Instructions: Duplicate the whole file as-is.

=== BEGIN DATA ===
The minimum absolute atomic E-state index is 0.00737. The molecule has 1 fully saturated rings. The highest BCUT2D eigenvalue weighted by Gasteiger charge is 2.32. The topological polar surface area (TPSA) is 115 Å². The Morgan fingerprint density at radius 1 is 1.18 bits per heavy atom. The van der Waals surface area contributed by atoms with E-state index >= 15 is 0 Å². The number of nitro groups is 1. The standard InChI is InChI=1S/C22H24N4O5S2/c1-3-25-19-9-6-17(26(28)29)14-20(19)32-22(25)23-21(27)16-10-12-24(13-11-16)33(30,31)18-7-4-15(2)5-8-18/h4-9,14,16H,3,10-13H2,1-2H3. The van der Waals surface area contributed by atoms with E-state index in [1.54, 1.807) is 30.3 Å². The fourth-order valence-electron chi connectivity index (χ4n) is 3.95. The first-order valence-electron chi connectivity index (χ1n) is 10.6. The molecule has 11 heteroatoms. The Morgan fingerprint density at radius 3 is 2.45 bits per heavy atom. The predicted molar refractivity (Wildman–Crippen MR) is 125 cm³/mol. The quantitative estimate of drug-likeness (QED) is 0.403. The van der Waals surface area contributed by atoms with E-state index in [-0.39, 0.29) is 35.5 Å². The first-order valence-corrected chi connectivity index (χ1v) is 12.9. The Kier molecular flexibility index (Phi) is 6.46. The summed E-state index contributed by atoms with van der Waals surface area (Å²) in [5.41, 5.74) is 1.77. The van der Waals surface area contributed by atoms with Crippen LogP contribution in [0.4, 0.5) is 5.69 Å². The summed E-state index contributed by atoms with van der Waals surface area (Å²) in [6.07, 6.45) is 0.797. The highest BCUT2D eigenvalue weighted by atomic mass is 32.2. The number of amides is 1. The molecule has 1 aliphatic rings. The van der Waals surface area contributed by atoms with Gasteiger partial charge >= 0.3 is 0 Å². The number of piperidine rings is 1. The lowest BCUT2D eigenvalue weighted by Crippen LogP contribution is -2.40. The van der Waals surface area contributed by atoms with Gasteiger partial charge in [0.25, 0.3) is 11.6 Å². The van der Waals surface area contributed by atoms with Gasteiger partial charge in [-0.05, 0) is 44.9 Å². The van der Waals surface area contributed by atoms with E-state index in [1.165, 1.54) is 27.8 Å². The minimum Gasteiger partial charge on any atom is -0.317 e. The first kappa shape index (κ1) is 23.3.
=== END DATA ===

The minimum absolute atomic E-state index is 0.00737. The molecule has 1 fully saturated rings. The highest BCUT2D eigenvalue weighted by Gasteiger charge is 2.32. The topological polar surface area (TPSA) is 115 Å². The Morgan fingerprint density at radius 1 is 1.18 bits per heavy atom. The van der Waals surface area contributed by atoms with E-state index >= 15 is 0 Å². The number of nitro groups is 1. The standard InChI is InChI=1S/C22H24N4O5S2/c1-3-25-19-9-6-17(26(28)29)14-20(19)32-22(25)23-21(27)16-10-12-24(13-11-16)33(30,31)18-7-4-15(2)5-8-18/h4-9,14,16H,3,10-13H2,1-2H3. The van der Waals surface area contributed by atoms with E-state index in [1.54, 1.807) is 30.3 Å². The fourth-order valence-electron chi connectivity index (χ4n) is 3.95. The first-order valence-electron chi connectivity index (χ1n) is 10.6. The molecule has 11 heteroatoms. The Morgan fingerprint density at radius 3 is 2.45 bits per heavy atom. The predicted molar refractivity (Wildman–Crippen MR) is 125 cm³/mol. The quantitative estimate of drug-likeness (QED) is 0.403. The van der Waals surface area contributed by atoms with E-state index in [-0.39, 0.29) is 35.5 Å². The first-order valence-corrected chi connectivity index (χ1v) is 12.9. The Kier molecular flexibility index (Phi) is 6.46. The summed E-state index contributed by atoms with van der Waals surface area (Å²) in [5.41, 5.74) is 1.77. The van der Waals surface area contributed by atoms with Crippen LogP contribution in [0.4, 0.5) is 5.69 Å². The summed E-state index contributed by atoms with van der Waals surface area (Å²) in [6.07, 6.45) is 0.797. The highest BCUT2D eigenvalue weighted by atomic mass is 32.2. The number of amides is 1. The molecule has 1 aliphatic rings. The van der Waals surface area contributed by atoms with Gasteiger partial charge >= 0.3 is 0 Å². The number of piperidine rings is 1. The lowest BCUT2D eigenvalue weighted by Crippen LogP contribution is -2.40. The van der Waals surface area contributed by atoms with Gasteiger partial charge in [0.25, 0.3) is 11.6 Å². The van der Waals surface area contributed by atoms with Gasteiger partial charge in [-0.05, 0) is 44.9 Å². The van der Waals surface area contributed by atoms with E-state index in [1.165, 1.54) is 27.8 Å². The minimum Gasteiger partial charge on any atom is -0.317 e. The first kappa shape index (κ1) is 23.3.